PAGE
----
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What if the President Kicked Off His Campaign and No One Cared?

In politics, when you're explaining you're losing, and when you're explaining missed expectations, you're really losing. Going by what occurred Saturday at Ohio State University, President Obama's re-election campaign kickoff was a double barreled loss.

The president's campaign went into its official May 5 kickoff -- Marx's birthday -- promising "overflow crowds." But as we've all seen by now in the photo tweeted all around the political world, no overflow was necessary. It looked more like an undertow, with less than half the arena filled. The campaign's parallel event at Virginia Commonwealth University didn't do any better.

Let's be candid: That is a pitiful crowd, compared to what the president's campaign said they expected. If that event was the kickoff of a big rock group tour, the promoters would be huddling today to figure out which dates they would consolidate, and which would just be shed altogether. They would be looking to move some dates from arenas to smaller, what they would call "more intimate" venues, and they would consider ramping up the advertising to juice ticket sales.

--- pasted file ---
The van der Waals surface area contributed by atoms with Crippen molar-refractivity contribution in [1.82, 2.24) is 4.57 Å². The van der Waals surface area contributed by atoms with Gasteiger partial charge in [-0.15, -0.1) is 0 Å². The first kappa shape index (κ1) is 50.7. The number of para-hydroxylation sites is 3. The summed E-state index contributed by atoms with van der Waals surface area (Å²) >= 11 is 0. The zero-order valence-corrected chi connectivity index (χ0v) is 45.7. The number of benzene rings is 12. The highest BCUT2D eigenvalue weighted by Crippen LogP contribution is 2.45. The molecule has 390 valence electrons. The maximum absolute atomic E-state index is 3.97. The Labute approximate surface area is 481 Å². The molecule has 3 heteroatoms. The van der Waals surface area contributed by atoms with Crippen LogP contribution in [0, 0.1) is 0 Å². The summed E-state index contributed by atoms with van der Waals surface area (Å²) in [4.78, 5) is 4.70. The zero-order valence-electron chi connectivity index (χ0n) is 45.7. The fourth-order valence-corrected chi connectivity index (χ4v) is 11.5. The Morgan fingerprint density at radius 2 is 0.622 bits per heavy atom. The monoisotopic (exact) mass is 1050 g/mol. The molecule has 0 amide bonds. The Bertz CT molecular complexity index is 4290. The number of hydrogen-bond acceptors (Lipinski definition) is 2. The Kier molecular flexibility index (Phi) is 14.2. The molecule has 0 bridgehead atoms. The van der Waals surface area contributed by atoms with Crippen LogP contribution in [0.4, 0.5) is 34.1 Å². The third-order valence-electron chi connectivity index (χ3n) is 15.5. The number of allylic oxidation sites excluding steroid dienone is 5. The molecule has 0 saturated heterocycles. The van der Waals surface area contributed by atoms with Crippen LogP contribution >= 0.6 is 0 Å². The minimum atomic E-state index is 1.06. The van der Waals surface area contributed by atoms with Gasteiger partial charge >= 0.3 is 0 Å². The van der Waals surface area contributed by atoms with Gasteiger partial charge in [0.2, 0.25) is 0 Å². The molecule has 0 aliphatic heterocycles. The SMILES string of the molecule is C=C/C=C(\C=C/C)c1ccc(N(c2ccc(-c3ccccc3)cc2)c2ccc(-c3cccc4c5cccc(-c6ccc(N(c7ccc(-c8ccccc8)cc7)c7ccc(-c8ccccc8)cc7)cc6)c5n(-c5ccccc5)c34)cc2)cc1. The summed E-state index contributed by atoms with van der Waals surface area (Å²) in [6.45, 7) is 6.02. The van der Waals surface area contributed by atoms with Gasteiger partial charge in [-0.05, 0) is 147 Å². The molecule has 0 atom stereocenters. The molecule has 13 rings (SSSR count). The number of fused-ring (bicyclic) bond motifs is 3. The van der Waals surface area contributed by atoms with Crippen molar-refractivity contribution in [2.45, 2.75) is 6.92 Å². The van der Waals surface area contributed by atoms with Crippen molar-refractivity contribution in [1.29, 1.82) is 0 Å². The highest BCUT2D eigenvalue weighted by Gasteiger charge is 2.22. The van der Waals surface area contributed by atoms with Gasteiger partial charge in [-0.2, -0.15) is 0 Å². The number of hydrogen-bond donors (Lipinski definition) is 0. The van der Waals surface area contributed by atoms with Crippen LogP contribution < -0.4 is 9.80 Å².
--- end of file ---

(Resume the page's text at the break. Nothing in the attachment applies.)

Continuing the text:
Even the New York Times noticed that the president's 2012 kickoff lacked the pop of 2008:

[T]he rallies had the feeling of a concert by an aging rock star: a few supporters were wearing faded “Hope” and Obama 2008 T-shirts, and cheers went up when the president told people to tell their friends that this campaign was “still about hope” and “still about change.”

Compared to the massive 2008 event when the Decemberists -- a Marxist rock band -- helped the then candidate bring out more than 75,000, one word sums up the Times' take on Saturday: Ouch.

Maybe the aging rock star needs to get his warm-up act back on the road with him to save the tour.